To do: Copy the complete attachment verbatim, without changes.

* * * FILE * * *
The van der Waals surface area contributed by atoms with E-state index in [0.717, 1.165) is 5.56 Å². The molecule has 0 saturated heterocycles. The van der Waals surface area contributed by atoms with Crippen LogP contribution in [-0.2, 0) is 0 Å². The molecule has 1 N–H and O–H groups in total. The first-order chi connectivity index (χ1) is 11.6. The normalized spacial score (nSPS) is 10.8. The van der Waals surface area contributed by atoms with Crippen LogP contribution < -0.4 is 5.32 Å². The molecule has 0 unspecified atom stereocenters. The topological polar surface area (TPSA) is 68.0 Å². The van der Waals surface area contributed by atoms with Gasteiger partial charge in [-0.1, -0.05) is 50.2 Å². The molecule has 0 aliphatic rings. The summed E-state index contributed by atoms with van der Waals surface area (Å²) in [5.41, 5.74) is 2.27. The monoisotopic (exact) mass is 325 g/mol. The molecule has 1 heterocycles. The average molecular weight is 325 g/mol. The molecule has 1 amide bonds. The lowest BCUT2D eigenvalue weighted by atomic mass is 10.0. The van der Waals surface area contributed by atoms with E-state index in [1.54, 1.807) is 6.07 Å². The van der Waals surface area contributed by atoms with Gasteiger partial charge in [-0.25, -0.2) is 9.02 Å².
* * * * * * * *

The van der Waals surface area contributed by atoms with E-state index in [0.717, 1.165) is 5.56 Å². The molecule has 0 saturated heterocycles. The van der Waals surface area contributed by atoms with Crippen LogP contribution in [-0.2, 0) is 0 Å². The molecule has 1 N–H and O–H groups in total. The first-order chi connectivity index (χ1) is 11.6. The normalized spacial score (nSPS) is 10.8. The van der Waals surface area contributed by atoms with Crippen LogP contribution < -0.4 is 5.32 Å². The molecule has 0 unspecified atom stereocenters. The topological polar surface area (TPSA) is 68.0 Å². The van der Waals surface area contributed by atoms with Gasteiger partial charge in [-0.1, -0.05) is 50.2 Å². The molecule has 0 aliphatic rings. The summed E-state index contributed by atoms with van der Waals surface area (Å²) in [5.41, 5.74) is 2.27. The monoisotopic (exact) mass is 325 g/mol. The molecule has 1 heterocycles. The average molecular weight is 325 g/mol. The molecule has 1 amide bonds. The lowest BCUT2D eigenvalue weighted by atomic mass is 10.0. The van der Waals surface area contributed by atoms with E-state index in [1.54, 1.807) is 6.07 Å². The van der Waals surface area contributed by atoms with Gasteiger partial charge in [-0.25, -0.2) is 9.02 Å².